If you've never been on the track, do your first several DEs with your stock setup and learn about your car and yourself. Then re-evaluate where you are and what you want. Honestly, at your level it just doesn't matter which wheels or tires you use.
Agreed. I'm just getting back into this after a long time.. But last time I was active in PCA and BMWCCA, starting as a complete novice, I went a couple of years and into the advanced run groups with an absolutely stock 996 on street tires before I bought my first GT3 and then another year I think before I started experimenting with tires and such.

I did have to upgrade brake pads earlier in my learning on that old 996, but that was it. That's the beauty of these cars, they really are more than enough out of the box for years of learning and enjoyment. Drive right onto the track, and then drive back home.


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Correct; I always believed that a lower profile tire had less sidewall flex thus making it better handling, and correct again, I have never been on a track, I have just watched enviously (at Lime Rock) from a distance. But I would like to try a DE day or more this summer, thus the reason for my question, (as well as curiosity).

So this leads me to my next question: does the average person that tracks their car often have two sets of wheels and tires? And if so, do they change them over before they drive to the track and then again when they get home, (PITA?), or just go with the best compromise wheel tire set up?
Less sidewall flex does not mean better. Some people may prefer less or more flex. Tire is part of the suspension.
I have 2 sets of wheels and change between track and street. I do tow car to the track.
I use 18's for track (better choices and cheaper) and 19's for street (car came with 19's).
 

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Not on the track, but I've testing on wheel size/ tire size thing a good bit. There is a point where you don't have enough tire flex and IMO it drives 'more erratically' (more spin, less traction, less-forgiving steering); some people like this, some don't. 20 inch wheels with 235/35 tires is probably at the point of 'not much rubber' and I personally like 245/40 on the same wheel (difference in rubber would be like 19 vs 20 inch wheel). Having too much rubber can be bad effects (depending on the tire), but having 'just enough' leads to a better drive/ride. If I were to build a new car or buy new wheels, I wouldn't go crazy on the wheel size... probably wouldn't take a 20 inch...probably a nice looking 18 inch set.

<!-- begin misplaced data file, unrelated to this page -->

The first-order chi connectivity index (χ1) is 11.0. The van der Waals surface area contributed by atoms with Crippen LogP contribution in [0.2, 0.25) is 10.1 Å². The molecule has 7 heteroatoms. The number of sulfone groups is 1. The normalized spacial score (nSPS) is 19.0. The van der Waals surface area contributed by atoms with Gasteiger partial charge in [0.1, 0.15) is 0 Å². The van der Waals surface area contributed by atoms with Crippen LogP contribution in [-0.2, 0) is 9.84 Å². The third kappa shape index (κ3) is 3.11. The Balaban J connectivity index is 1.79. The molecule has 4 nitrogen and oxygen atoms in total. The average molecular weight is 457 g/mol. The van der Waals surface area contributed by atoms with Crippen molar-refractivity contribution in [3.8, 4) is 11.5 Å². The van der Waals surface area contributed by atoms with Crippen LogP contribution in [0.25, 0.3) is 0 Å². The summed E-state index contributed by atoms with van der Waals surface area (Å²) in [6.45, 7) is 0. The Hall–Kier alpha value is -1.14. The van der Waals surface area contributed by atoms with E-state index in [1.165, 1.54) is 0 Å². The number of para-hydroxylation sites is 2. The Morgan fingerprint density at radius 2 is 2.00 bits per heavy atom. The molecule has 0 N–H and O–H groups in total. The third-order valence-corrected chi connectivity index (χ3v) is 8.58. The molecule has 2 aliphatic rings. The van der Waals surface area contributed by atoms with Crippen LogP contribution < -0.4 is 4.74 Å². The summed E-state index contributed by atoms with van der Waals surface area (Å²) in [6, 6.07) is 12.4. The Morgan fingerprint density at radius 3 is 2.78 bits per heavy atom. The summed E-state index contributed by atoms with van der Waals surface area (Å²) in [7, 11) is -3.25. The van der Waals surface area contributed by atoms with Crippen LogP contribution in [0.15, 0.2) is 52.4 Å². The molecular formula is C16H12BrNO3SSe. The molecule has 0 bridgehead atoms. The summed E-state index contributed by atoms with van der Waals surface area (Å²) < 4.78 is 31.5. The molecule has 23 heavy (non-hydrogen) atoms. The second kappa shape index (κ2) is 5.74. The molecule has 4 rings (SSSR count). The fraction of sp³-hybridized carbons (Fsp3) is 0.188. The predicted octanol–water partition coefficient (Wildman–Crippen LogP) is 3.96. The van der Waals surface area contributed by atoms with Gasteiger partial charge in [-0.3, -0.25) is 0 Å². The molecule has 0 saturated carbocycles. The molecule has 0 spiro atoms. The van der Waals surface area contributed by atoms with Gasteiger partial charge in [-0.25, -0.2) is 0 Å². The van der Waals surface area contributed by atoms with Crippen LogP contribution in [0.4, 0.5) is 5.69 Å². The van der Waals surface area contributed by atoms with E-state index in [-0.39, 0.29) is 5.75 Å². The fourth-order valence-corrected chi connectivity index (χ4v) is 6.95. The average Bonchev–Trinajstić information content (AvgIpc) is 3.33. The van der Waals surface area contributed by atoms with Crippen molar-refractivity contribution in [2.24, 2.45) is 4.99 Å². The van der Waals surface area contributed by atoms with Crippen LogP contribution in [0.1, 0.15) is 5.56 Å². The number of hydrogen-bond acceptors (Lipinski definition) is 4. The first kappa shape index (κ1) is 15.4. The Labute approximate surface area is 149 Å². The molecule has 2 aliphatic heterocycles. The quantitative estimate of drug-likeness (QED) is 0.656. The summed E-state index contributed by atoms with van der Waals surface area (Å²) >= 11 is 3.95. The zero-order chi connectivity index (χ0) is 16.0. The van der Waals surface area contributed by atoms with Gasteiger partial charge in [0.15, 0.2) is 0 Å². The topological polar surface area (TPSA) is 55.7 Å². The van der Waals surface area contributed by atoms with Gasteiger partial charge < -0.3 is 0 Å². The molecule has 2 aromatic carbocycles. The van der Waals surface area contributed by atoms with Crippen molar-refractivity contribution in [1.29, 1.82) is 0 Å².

Otherwise, you definitely want to focus on the tire you want to use rather than wheel. Tires make a big difference. When you have a smaller wheel, you got a lot choices on tires, so in all likelihood you'll get a better tire that works for you with smaller wheels.
 

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Discussion Starter · #13 ·
Alright, thanks for even more great advice. Rather than follow the logical progression of this thread and ask the question that I am sure has been beaten to death already; which tires are the best combination for street and track if you only have one set of wheels, I will use the search button.

Personally, I am still in the Waiter's Club for my 2015 Sapphire Blue 6MT Base Cayman with 18" Boxster Wheels, (estimated delivery date 5/25/15), so while enduring my agonizing wait, reading this forum daily (sometimes multiple times daily) gives me solace and invaluable information as well. Really, where else can you get this much information about our cars and everything related to them? Certainly not my SA or even the Porsche website. This forum is a goldmine!

So one last question now that I think of it; how do Porsche drivers acknowledge other Porsche drivers on the road? Jeep has the subtle hand wave and BMW has the headlight blink. Do we have the big happy grin??
 

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Less sidewall flex does not mean better. Some people may prefer less or more flex. Tire is part of the suspension.
I have 2 sets of wheels and change between track and street. I do tow car to the track.